There’s too much creepy fun out there to save it all for October.
If your tastes run to the uncanny, you’ve probably already done the tours at the Trans-Allegheny Lunatic Asylum in Weston and the West Virginia Penitentiary in Moundsville. Never fear—there’s plenty more within a day trip or an overnight of Morgantown to keep you deliciously spooked all summer long. Here are five of our favorite paranormal destinations.
Sutton WV (1 hour 30 minutes)
Monday–Friday 9 a.m.–5 p.m., Saturday and Sunday 10 a.m.–4 p.m.
Everyone knows the 10-foot-tall cryptid that menaced Braxton County residents in 1952. Today we all love that spade-hooded, metal-dressed bizarrity like our own West Virginia ancestor. Visit the museum to see decades of media coverage, enjoy Flatwoods Monster costumes that have been used in plays and parades, and check out other memorabilia. Complete the town’s scavenger hunt—find five huge monster-themed chairs around town to get a sticker. And now you can double your cryptid fun: The West Virginia Bigfoot Museum opened Memorial Day weekend just a couple blocks down the street. Stop in to see a display with bigfootprint casts made in West Virginia, plus exclusive bigfoot apparel and more.
Point Pleasant WV (2 hours 45 minutes)
Monday–Thursday 10 a.m.–5 p.m., Friday and Saturday 10 a.m.–6 p.m., Sunday noon–5 p.m.
Mid-century was a great time for unexpected anatomies in West Virginia. In 1966 and 1967, not two decades after the Flatwoods Monster incidents, Point Pleasant was visited by the flying, red-eyed Mothman. Thanks to the 1975 book The Mothman Prophecies, in which paranormal author John Keel linked the sightings with the 1967 collapse of the Silver Bridge over the Ohio River, and the 2002 Richard Gere movie by the same name, the creature’s fan base has only grown over time. The Mothman Museum offers eyewitness testimonies and rare historical artifacts, and the museum shop is chock full of Mothman-themed keepsakes. Don’t miss the giant gleaming Mothman statue just outside the museum. For the complete experience, visit the McClintic Wildlife Management Area seven miles north of town, the site of the World War II-era West Virginia Ordnance Works—better known to Mothman enthusiasts as the TNT Area—and location of many sightings. Better yet, catch a Mothman Museum TNT Bus Tour. And for celebratory revelry, schedule your visit around the September 18–19 Mothman Festival.
Cameron WV (1 hour 15 minutes)
Thursday–Saturday 1–7 p.m.
Billing itself as “the national museum of the paranormal,” the Archive of the Afterlife receives and houses items people believe to be haunted. Old dolls and photographs, an embalming table, and an electric chair execution cap are among the museum’s creepy relics. The Archive makes its artifacts available for public viewing and for study by paranormal researchers, and it offers education on spiritual protection from haunted objects and any entities attached to them. Archive of the Afterlife has been featured on many of the paranormal programs and websites you love. And if you actually haven’t been to the West Virginia Penitentiary in Moundsville, open seven days a week this summer, make your trip a double feature.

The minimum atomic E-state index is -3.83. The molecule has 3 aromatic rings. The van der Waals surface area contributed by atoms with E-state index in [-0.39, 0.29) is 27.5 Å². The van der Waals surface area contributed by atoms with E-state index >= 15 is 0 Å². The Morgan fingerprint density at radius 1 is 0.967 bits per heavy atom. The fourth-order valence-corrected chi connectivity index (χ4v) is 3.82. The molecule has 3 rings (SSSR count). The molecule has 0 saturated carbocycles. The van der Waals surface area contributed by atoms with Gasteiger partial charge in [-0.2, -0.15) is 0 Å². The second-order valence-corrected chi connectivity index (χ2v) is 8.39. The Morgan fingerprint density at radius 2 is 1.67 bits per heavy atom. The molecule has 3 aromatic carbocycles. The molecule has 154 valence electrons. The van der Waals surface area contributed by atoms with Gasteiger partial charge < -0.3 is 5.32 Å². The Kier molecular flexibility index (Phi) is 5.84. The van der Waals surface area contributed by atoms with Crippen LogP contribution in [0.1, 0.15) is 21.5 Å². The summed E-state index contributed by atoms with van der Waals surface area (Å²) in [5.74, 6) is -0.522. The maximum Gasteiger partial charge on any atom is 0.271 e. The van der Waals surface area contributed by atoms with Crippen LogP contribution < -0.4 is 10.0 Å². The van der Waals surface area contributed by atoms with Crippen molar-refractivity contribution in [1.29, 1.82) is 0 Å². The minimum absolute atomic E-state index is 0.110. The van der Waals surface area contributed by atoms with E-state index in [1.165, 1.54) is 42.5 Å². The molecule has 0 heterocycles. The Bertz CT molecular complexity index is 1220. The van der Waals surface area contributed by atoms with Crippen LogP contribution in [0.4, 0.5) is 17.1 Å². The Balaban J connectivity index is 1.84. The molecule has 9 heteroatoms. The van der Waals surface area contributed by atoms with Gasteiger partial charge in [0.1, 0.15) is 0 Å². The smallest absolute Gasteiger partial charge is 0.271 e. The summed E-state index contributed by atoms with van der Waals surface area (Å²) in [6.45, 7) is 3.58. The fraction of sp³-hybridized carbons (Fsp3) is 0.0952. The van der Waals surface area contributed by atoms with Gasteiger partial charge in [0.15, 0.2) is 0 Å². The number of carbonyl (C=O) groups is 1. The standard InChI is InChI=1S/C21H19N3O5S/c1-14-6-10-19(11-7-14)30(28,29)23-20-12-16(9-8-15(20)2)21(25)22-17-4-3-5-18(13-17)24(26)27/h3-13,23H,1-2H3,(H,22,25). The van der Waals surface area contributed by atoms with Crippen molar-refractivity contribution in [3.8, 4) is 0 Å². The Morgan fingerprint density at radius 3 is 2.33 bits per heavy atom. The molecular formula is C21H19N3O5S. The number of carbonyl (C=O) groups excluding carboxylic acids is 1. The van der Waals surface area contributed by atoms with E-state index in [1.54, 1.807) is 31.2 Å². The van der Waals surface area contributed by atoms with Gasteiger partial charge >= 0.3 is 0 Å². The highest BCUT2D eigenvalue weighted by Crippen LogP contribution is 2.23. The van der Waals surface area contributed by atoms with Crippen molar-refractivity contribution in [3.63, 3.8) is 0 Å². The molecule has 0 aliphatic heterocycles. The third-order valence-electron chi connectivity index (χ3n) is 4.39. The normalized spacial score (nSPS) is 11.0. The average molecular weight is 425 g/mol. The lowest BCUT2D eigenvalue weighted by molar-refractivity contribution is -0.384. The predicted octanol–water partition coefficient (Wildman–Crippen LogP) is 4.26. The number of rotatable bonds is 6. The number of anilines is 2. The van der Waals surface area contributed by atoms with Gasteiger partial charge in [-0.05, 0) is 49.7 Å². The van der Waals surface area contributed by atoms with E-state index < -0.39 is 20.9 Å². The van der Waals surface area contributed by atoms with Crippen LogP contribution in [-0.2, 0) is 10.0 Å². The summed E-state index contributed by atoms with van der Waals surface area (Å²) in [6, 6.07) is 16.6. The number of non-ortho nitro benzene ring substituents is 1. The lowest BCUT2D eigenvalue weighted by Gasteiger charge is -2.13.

Windber, PA (2 hours)
First Saturday ghost tours; Friday, Saturday, and Sunday overnight stays
More than one death has been recorded over the course of this circa 1890 building’s motley past as a train station, brothel, funeral parlor, wedding venue, and more. A ghost tour the first Saturday of every month covers the entire hotel, including the World’s Largest Ouija Board on the roof and the nearby Anne Rice Doll Collection Museum. Want more? Stay overnight on a Friday, Saturday, or Sunday in any of the six suites—the Vampire, Frankenstein, Beatnik, Shakespeare, Mermaid, or Dragon suite. Your stay includes a ghost tour, and overnighters are invited to explore the entire hotel to their hearts’ content.
Harpers Ferry WV (2 hours 45 minutes)
Monday, Tuesday, Thursday, Friday, and Saturday, 8–9:30 p.m.
More than 50 years old, Ghost Tours of Harpers Ferry claims to be the oldest ghost tour in the U.S. Its well-preserved colonial-era setting, rich in Civil War history, is the perfect context for an eerie lantern-lit, 19th century–attired historical ghost tour. Go early and enjoy the Harpers Ferry National Historical Park and a good dinner before the ghost tour.